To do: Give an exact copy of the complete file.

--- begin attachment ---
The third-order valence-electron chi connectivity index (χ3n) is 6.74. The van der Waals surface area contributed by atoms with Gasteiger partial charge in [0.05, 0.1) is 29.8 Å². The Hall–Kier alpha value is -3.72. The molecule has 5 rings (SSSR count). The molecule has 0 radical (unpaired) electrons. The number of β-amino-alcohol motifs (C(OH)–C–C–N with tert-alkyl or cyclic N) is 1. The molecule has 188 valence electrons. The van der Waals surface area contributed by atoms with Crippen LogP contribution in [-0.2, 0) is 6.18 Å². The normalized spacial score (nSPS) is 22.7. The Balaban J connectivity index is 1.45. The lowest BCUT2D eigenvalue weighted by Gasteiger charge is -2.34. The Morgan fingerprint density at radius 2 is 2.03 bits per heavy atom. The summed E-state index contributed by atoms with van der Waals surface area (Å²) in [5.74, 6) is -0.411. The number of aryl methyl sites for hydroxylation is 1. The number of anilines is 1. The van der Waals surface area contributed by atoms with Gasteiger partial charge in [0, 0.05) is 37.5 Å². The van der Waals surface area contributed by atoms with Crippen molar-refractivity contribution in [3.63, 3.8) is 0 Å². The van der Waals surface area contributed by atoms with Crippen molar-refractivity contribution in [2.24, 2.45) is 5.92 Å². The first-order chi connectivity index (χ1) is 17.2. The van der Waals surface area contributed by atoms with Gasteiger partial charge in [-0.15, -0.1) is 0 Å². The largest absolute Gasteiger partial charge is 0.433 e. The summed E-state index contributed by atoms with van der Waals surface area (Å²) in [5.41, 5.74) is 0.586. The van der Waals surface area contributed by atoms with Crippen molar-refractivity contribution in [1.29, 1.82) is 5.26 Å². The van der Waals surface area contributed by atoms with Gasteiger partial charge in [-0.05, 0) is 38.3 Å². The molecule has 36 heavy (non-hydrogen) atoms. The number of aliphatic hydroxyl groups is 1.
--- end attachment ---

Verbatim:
The third-order valence-electron chi connectivity index (χ3n) is 6.74. The van der Waals surface area contributed by atoms with Gasteiger partial charge in [0.05, 0.1) is 29.8 Å². The Hall–Kier alpha value is -3.72. The molecule has 5 rings (SSSR count). The molecule has 0 radical (unpaired) electrons. The number of β-amino-alcohol motifs (C(OH)–C–C–N with tert-alkyl or cyclic N) is 1. The molecule has 188 valence electrons. The van der Waals surface area contributed by atoms with Crippen LogP contribution in [-0.2, 0) is 6.18 Å². The normalized spacial score (nSPS) is 22.7. The Balaban J connectivity index is 1.45. The lowest BCUT2D eigenvalue weighted by Gasteiger charge is -2.34. The Morgan fingerprint density at radius 2 is 2.03 bits per heavy atom. The summed E-state index contributed by atoms with van der Waals surface area (Å²) in [5.74, 6) is -0.411. The number of aryl methyl sites for hydroxylation is 1. The number of anilines is 1. The van der Waals surface area contributed by atoms with Gasteiger partial charge in [0, 0.05) is 37.5 Å². The van der Waals surface area contributed by atoms with Crippen molar-refractivity contribution in [3.63, 3.8) is 0 Å². The van der Waals surface area contributed by atoms with Crippen molar-refractivity contribution in [2.24, 2.45) is 5.92 Å². The first-order chi connectivity index (χ1) is 17.2. The van der Waals surface area contributed by atoms with Gasteiger partial charge in [-0.15, -0.1) is 0 Å². The largest absolute Gasteiger partial charge is 0.433 e. The summed E-state index contributed by atoms with van der Waals surface area (Å²) in [5.41, 5.74) is 0.586. The van der Waals surface area contributed by atoms with Crippen molar-refractivity contribution in [1.29, 1.82) is 5.26 Å². The van der Waals surface area contributed by atoms with Gasteiger partial charge in [-0.05, 0) is 38.3 Å². The molecule has 36 heavy (non-hydrogen) atoms. The number of aliphatic hydroxyl groups is 1.